There is an old joke that goes “What happens when you put 10 economists in a room?” And the punchline, such as it is, is that “You’ll get 11 opinions.” The problem with the joke is that those 11 opinions just mean that whoever paid to cater that room really got their money’s worth. Especially if they didn’t have to be in it.
Economists don’t generally arrive at their opinions lightly. They tend to scrutinise angles most of us never knew were there and they don’t reach consensus easily either but those are exactly the reasons why, when a group of economists do find common cause, the rest of us should pay attention. When, like Canada’s Ecofiscal Commission, those economists decide to collectively address that cause, we’re lucky.
Canada’s Ecofiscal Commission was founded in 2014 by a group of Canada’s most prominent economists who wanted to broaden the national conversation on “ecofiscal” policies—that is, policies that encourage the things we want more of, so, investment, jobs, and innovation, and discourage things we want less of, like pollution and environmental damage.
Since the commission formally launched in 2014, Ecofiscal has authored 13 reports that dig into how different levels of government in Canada can implement ecofiscal policy in ways that are smart, practical, and based on facts and evidence. Covering issues as diverse as industrial disasters, phasing out inefficient environmental subsidies, and municipal issues like congestion and water quality, the commission has a broad scope but a tight focus.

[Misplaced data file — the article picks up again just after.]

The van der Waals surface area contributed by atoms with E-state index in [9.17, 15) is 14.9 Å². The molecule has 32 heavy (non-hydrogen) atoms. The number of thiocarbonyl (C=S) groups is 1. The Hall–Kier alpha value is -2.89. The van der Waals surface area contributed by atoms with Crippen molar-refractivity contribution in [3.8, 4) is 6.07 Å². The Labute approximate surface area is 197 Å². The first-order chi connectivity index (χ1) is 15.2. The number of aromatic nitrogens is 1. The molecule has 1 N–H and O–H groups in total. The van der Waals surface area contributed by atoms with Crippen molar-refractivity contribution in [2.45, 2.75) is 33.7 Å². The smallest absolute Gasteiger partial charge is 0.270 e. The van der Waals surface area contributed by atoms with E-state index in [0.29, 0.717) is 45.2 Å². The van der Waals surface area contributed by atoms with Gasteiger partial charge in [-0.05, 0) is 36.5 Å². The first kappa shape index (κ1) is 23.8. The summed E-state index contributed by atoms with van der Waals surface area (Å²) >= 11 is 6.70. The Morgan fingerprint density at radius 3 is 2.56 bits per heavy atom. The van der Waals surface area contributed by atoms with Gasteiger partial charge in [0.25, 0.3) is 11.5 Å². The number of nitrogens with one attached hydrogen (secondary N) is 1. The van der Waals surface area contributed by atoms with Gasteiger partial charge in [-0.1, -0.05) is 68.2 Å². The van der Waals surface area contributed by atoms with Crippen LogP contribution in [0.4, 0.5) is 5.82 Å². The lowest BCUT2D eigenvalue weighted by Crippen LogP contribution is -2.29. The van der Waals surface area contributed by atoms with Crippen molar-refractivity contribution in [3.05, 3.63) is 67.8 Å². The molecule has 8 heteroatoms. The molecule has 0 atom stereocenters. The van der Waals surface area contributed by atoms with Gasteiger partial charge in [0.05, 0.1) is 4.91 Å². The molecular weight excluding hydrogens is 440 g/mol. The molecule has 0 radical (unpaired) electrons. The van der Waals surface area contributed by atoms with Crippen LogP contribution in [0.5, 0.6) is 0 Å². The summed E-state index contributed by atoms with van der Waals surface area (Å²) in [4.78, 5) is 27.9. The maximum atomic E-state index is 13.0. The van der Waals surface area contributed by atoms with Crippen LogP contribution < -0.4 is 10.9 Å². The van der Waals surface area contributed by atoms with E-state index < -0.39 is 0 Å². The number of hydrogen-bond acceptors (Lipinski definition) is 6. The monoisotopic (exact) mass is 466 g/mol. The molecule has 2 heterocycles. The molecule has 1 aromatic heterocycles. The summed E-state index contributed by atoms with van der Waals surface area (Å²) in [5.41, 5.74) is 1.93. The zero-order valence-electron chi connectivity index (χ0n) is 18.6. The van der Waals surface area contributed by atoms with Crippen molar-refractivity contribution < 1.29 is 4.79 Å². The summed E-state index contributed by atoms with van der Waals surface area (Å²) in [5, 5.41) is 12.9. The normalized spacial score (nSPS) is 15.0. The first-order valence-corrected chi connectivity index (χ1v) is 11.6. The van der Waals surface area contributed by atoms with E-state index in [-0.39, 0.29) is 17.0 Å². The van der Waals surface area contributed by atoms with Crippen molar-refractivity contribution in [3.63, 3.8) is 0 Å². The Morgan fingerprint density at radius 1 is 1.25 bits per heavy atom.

“Anywhere that environmental damage occurs because markets are sending the wrong signals and creating perverse incentives” executive director Dale Beugin explains “As a group of economists, we want to correct these signals and we want to do so at the lowest possible cost.”
Climate policy and carbon pricing in particular have become something of a calling card for the commission. Since 2014, Canada has made tremendous strides on climate policy, several of Canada’s largest provinces have already implemented their own carbon pricing systems. In 2016, the federal government and the provinces developed the Pan-Canadian Framework on Clean Growth and Climate Change, with a commitment to filling in provincial gaps in climate policy by 2019—including a national carbon price. But despite this significant progress, carbon pricing has been and still is a source of debate and contention, and even a ballot question.
Fostering a more productive conversation about carbon pricing than the one we’ve mostly been having so far, a dialogue based more on facts and evidence and less on misperception, is vital and Ecofiscal is well-equipped for the task. Looking at ways Canada’s federal and provincial governments can best work together to implement an effective, economy-wide price on carbon and assessed climate policies of specific provinces is another task they has taken on. The question of how governments can recycle the revenues they generate from carbon pricing to drive additional economic benefits and how governments can make carbon pricing fair for households and businesses is an important one and Ecofiscal is on it.